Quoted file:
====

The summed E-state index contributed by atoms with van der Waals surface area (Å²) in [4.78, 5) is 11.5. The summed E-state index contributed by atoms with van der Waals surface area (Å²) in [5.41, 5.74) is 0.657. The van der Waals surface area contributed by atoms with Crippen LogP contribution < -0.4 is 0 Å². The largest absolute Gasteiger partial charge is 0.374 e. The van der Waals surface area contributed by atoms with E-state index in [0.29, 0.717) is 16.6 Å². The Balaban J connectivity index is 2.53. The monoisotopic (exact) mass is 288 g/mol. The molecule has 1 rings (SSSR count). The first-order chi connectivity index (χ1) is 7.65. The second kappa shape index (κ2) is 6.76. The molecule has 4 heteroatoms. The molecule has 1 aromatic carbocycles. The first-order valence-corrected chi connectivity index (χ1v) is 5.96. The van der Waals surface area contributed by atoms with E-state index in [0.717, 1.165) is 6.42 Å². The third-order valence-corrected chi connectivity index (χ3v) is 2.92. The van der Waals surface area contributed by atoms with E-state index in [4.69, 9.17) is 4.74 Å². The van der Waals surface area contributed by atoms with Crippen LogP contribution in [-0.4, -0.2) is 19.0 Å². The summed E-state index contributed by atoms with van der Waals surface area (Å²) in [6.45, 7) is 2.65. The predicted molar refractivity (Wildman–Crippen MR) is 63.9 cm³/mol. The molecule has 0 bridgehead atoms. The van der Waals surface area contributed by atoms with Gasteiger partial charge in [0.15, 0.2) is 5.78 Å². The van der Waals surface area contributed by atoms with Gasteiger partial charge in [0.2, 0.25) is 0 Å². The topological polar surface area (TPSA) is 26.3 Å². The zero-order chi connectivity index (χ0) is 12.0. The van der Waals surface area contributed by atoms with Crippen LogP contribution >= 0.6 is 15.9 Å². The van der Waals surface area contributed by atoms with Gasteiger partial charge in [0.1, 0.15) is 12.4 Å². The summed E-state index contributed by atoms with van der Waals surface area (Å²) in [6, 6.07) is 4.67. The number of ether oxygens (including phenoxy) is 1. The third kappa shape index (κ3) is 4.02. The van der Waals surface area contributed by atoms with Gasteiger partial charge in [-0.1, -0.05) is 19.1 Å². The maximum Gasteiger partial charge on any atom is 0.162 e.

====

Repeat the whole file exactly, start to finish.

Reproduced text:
The summed E-state index contributed by atoms with van der Waals surface area (Å²) in [4.78, 5) is 11.5. The summed E-state index contributed by atoms with van der Waals surface area (Å²) in [5.41, 5.74) is 0.657. The van der Waals surface area contributed by atoms with Crippen LogP contribution < -0.4 is 0 Å². The largest absolute Gasteiger partial charge is 0.374 e. The van der Waals surface area contributed by atoms with E-state index in [0.29, 0.717) is 16.6 Å². The Balaban J connectivity index is 2.53. The monoisotopic (exact) mass is 288 g/mol. The molecule has 1 rings (SSSR count). The first-order chi connectivity index (χ1) is 7.65. The second kappa shape index (κ2) is 6.76. The molecule has 4 heteroatoms. The molecule has 1 aromatic carbocycles. The first-order valence-corrected chi connectivity index (χ1v) is 5.96. The van der Waals surface area contributed by atoms with E-state index in [0.717, 1.165) is 6.42 Å². The third-order valence-corrected chi connectivity index (χ3v) is 2.92. The van der Waals surface area contributed by atoms with E-state index in [4.69, 9.17) is 4.74 Å². The van der Waals surface area contributed by atoms with Crippen LogP contribution in [-0.4, -0.2) is 19.0 Å². The summed E-state index contributed by atoms with van der Waals surface area (Å²) in [6.45, 7) is 2.65. The predicted molar refractivity (Wildman–Crippen MR) is 63.9 cm³/mol. The molecule has 0 bridgehead atoms. The van der Waals surface area contributed by atoms with Gasteiger partial charge in [0.15, 0.2) is 5.78 Å². The van der Waals surface area contributed by atoms with Gasteiger partial charge in [0.2, 0.25) is 0 Å². The topological polar surface area (TPSA) is 26.3 Å². The zero-order chi connectivity index (χ0) is 12.0. The van der Waals surface area contributed by atoms with Crippen LogP contribution >= 0.6 is 15.9 Å². The van der Waals surface area contributed by atoms with Gasteiger partial charge in [0.1, 0.15) is 12.4 Å². The summed E-state index contributed by atoms with van der Waals surface area (Å²) in [6, 6.07) is 4.67. The number of ether oxygens (including phenoxy) is 1. The third kappa shape index (κ3) is 4.02. The van der Waals surface area contributed by atoms with Gasteiger partial charge in [-0.1, -0.05) is 19.1 Å². The maximum Gasteiger partial charge on any atom is 0.162 e.